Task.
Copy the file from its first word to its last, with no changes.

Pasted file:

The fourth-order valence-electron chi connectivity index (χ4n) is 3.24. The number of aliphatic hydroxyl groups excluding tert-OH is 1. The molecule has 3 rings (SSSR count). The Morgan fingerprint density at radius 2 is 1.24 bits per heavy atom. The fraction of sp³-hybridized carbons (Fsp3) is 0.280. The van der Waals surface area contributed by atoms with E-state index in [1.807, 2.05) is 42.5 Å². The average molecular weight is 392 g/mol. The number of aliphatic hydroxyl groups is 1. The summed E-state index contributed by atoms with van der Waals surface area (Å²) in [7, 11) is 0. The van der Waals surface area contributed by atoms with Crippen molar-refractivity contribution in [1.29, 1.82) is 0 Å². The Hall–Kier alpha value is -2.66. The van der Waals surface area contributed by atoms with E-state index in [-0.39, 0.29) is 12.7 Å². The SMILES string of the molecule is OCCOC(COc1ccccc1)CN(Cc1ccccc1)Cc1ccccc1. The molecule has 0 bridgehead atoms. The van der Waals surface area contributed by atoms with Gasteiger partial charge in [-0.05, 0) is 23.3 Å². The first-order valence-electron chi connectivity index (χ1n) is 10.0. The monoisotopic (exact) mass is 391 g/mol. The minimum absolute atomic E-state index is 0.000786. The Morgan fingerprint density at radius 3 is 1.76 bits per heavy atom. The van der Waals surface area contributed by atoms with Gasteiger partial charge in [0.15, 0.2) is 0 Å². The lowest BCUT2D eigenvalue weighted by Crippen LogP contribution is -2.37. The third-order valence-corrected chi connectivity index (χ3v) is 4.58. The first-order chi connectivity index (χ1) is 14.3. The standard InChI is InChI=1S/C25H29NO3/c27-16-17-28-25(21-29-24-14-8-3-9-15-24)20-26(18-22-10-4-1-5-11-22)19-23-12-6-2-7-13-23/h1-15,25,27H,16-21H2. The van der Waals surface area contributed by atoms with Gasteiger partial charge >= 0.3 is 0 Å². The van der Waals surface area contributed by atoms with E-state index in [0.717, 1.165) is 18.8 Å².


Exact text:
The fourth-order valence-electron chi connectivity index (χ4n) is 3.24. The number of aliphatic hydroxyl groups excluding tert-OH is 1. The molecule has 3 rings (SSSR count). The Morgan fingerprint density at radius 2 is 1.24 bits per heavy atom. The fraction of sp³-hybridized carbons (Fsp3) is 0.280. The van der Waals surface area contributed by atoms with E-state index in [1.807, 2.05) is 42.5 Å². The average molecular weight is 392 g/mol. The number of aliphatic hydroxyl groups is 1. The summed E-state index contributed by atoms with van der Waals surface area (Å²) in [7, 11) is 0. The van der Waals surface area contributed by atoms with Crippen molar-refractivity contribution in [1.29, 1.82) is 0 Å². The Hall–Kier alpha value is -2.66. The van der Waals surface area contributed by atoms with E-state index in [-0.39, 0.29) is 12.7 Å². The SMILES string of the molecule is OCCOC(COc1ccccc1)CN(Cc1ccccc1)Cc1ccccc1. The molecule has 0 bridgehead atoms. The van der Waals surface area contributed by atoms with Gasteiger partial charge in [-0.05, 0) is 23.3 Å². The first-order valence-electron chi connectivity index (χ1n) is 10.0. The monoisotopic (exact) mass is 391 g/mol. The minimum absolute atomic E-state index is 0.000786. The Morgan fingerprint density at radius 3 is 1.76 bits per heavy atom. The van der Waals surface area contributed by atoms with Gasteiger partial charge in [0.15, 0.2) is 0 Å². The lowest BCUT2D eigenvalue weighted by Crippen LogP contribution is -2.37. The third-order valence-corrected chi connectivity index (χ3v) is 4.58. The first-order chi connectivity index (χ1) is 14.3. The standard InChI is InChI=1S/C25H29NO3/c27-16-17-28-25(21-29-24-14-8-3-9-15-24)20-26(18-22-10-4-1-5-11-22)19-23-12-6-2-7-13-23/h1-15,25,27H,16-21H2. The van der Waals surface area contributed by atoms with Gasteiger partial charge >= 0.3 is 0 Å². The van der Waals surface area contributed by atoms with E-state index in [0.717, 1.165) is 18.8 Å².